[ Normal View | Magnified View ]
(a) An illustration of a redox cycling measurement, in which a single analyte molecule diffuses between two closely spaced electrodes and is alternatively oxidized and reduced. (b) Representative single‐molecule data from a redox‐cycling experiment. As molecules diffuse in and out of the region between the two electrodes, the measured current changes. (c) An illustration of electrocatalysis, in which surface‐bound catalysts enable electrochemical reactions at rates far exceeding those with a bare electrode surface. (d) Current traces from the arrival of single nanoparticle catalysts at an electrode surface [(a): Reprinted with permission from Ref ; (b): Reprinted with permission from Ref ; (c) and (d): Reprinted with permission from Ref ].
[ Normal View | Magnified View ]
(a) A schematic of a typical scanning probe microscopy (SPM) experiment for single‐molecule conductance measurements. A conductive cantilever is brought in contact with a conductive surface, under an electrical bias voltage (Vb), while the current (I) through the probe is monitored. The deflection of the cantilever can be monitored using a reflected laser to infer the applied mechanical force. (b) The probe is brought repeatedly into contact with the surface and withdrawn. As the probe withdraws, it forms a transient single‐atom wire junction. (c) Monitoring the current through the probe during its withdrawal displays quantized conductance, and after the metal junction breaks, analyte molecules can enter the junction. Histograms from many wire‐pull experiments can highlight the conductances of single analyte molecules. (d) If the SPM tip is held at a constant distance from the surface, analyte molecules can diffuse into the junction, creating transient spike trains. (e) A rendering of a proposed DNA sequencing platform utilizing nanoelectrodes functionalized with recognition molecules that record tunneling currents through a DNA molecule as it passes through a nanopore [(a) and (b): Reprinted with permission from Ref ; (c): Reprinted with permission from Ref ; (d): Reprinted with permission from Ref ; (e): Reprinted with permission from Ref ].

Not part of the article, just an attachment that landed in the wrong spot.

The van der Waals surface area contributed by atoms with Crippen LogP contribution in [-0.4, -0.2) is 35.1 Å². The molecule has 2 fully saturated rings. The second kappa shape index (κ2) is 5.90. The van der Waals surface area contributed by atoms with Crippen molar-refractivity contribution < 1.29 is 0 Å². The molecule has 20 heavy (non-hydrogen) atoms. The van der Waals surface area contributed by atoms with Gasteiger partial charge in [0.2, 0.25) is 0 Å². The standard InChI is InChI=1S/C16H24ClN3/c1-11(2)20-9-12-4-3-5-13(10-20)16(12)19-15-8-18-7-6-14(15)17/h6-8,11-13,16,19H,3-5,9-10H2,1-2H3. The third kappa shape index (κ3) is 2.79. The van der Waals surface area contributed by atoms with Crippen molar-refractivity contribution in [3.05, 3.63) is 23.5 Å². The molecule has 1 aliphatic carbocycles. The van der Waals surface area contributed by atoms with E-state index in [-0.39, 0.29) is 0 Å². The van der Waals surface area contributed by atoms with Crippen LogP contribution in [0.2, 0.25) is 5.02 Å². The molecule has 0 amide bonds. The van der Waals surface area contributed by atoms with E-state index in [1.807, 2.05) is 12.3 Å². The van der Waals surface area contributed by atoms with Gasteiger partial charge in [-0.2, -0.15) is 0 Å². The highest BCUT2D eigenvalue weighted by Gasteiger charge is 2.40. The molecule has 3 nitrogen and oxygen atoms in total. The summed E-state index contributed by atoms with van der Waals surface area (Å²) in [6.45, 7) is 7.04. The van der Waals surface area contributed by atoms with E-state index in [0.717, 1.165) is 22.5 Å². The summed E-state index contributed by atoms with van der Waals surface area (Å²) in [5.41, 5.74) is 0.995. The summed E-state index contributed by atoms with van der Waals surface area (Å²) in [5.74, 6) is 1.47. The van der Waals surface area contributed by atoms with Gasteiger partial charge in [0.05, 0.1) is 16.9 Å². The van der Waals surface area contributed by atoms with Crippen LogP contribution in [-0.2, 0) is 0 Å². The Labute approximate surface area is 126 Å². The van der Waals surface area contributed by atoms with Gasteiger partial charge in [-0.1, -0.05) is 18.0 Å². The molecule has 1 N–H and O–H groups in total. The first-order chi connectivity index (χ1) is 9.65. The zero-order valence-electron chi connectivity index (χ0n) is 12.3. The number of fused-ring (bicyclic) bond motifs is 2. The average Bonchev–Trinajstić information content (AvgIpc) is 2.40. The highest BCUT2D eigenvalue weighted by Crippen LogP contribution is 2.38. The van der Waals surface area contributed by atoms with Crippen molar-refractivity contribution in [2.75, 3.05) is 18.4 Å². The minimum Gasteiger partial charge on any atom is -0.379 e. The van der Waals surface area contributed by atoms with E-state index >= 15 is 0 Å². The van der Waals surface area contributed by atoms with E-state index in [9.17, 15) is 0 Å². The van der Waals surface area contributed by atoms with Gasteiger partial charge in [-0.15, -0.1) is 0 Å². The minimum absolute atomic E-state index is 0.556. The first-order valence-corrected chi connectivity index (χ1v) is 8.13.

[ Normal View | Magnified View ]
(a) An illustration of a liquid‐gated field‐effect transistor made from a single carbon nanotube. (b) Scanning gate microscopy images of a carbon‐nanotube field‐effect transistor (CNT‐FET) before and after point functionalization. The CNT is chemically modified, so that its conductance is predominantly controlled by the electrostatics at a single defect site. (c) A time trace from a carbon nanotube modified with a DNA probe molecule. The CNT exhibits two discrete conductance levels, corresponding to the hybridization and melting of a complementary DNA molecule. (d) A single‐molecule FET (smFET) trace with an attached enzyme, showing discrete conductance levels that correspond to the states within the activity of the enzyme. (e) A rendering of an enzyme tethered to an smFET [(a): Reprinted with permission from Ref ; (b) and (c): Reprinted with permission from Ref ; (d) and (e): Reprinted with permission from Ref ].
[ Normal View | Magnified View ]
(a) An illustration of a double‐stranded DNA molecule passing through a solid‐state nanopore. Inset, a TEM image of a silicon nitride nanopore. (b) Current signals from translocations through SiNx nanopores can be as large as several nanoamperes. (c) Nanopore current blockades are sensitive to the orientation and position of a translocating molecule. (d) Simplified electrical equivalent circuit of a solid‐state nanopore, highlighting the access resistance RA and the membrane capacitance CM [(a) and (b): Reprinted with permission from Ref ; (c) and (d): Reprinted with permission from Ref ].
[ Normal View | Magnified View ]

Browse by Topic

Diagnostic Tools > Biosensing

Access to this WIREs title is by subscription only.

Recommend to Your
Librarian Now!

The latest WIREs articles in your inbox

Sign Up for Article Alerts